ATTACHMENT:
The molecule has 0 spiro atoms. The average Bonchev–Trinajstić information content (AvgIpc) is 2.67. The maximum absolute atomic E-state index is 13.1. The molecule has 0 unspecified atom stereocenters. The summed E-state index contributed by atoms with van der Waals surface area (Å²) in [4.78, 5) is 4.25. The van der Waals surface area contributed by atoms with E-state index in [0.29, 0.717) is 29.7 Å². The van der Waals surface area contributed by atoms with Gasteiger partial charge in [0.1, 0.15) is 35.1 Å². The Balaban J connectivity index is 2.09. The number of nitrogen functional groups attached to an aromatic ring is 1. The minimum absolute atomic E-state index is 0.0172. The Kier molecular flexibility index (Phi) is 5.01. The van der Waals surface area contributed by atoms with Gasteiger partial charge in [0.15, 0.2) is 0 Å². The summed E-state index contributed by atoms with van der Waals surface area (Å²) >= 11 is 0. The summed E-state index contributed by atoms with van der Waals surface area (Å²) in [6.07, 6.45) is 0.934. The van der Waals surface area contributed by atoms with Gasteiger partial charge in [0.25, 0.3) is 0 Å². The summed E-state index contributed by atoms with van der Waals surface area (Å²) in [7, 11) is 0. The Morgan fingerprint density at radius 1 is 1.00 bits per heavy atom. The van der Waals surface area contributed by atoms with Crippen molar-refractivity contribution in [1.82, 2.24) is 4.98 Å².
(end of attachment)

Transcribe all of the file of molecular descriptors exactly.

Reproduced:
The molecule has 0 spiro atoms. The average Bonchev–Trinajstić information content (AvgIpc) is 2.67. The maximum absolute atomic E-state index is 13.1. The molecule has 0 unspecified atom stereocenters. The summed E-state index contributed by atoms with van der Waals surface area (Å²) in [4.78, 5) is 4.25. The van der Waals surface area contributed by atoms with E-state index in [0.29, 0.717) is 29.7 Å². The van der Waals surface area contributed by atoms with Gasteiger partial charge in [0.1, 0.15) is 35.1 Å². The Balaban J connectivity index is 2.09. The number of nitrogen functional groups attached to an aromatic ring is 1. The minimum absolute atomic E-state index is 0.0172. The Kier molecular flexibility index (Phi) is 5.01. The van der Waals surface area contributed by atoms with Gasteiger partial charge in [0.15, 0.2) is 0 Å². The summed E-state index contributed by atoms with van der Waals surface area (Å²) >= 11 is 0. The summed E-state index contributed by atoms with van der Waals surface area (Å²) in [6.07, 6.45) is 0.934. The van der Waals surface area contributed by atoms with Gasteiger partial charge in [0.25, 0.3) is 0 Å². The summed E-state index contributed by atoms with van der Waals surface area (Å²) in [7, 11) is 0. The Morgan fingerprint density at radius 1 is 1.00 bits per heavy atom. The van der Waals surface area contributed by atoms with Crippen molar-refractivity contribution in [1.82, 2.24) is 4.98 Å².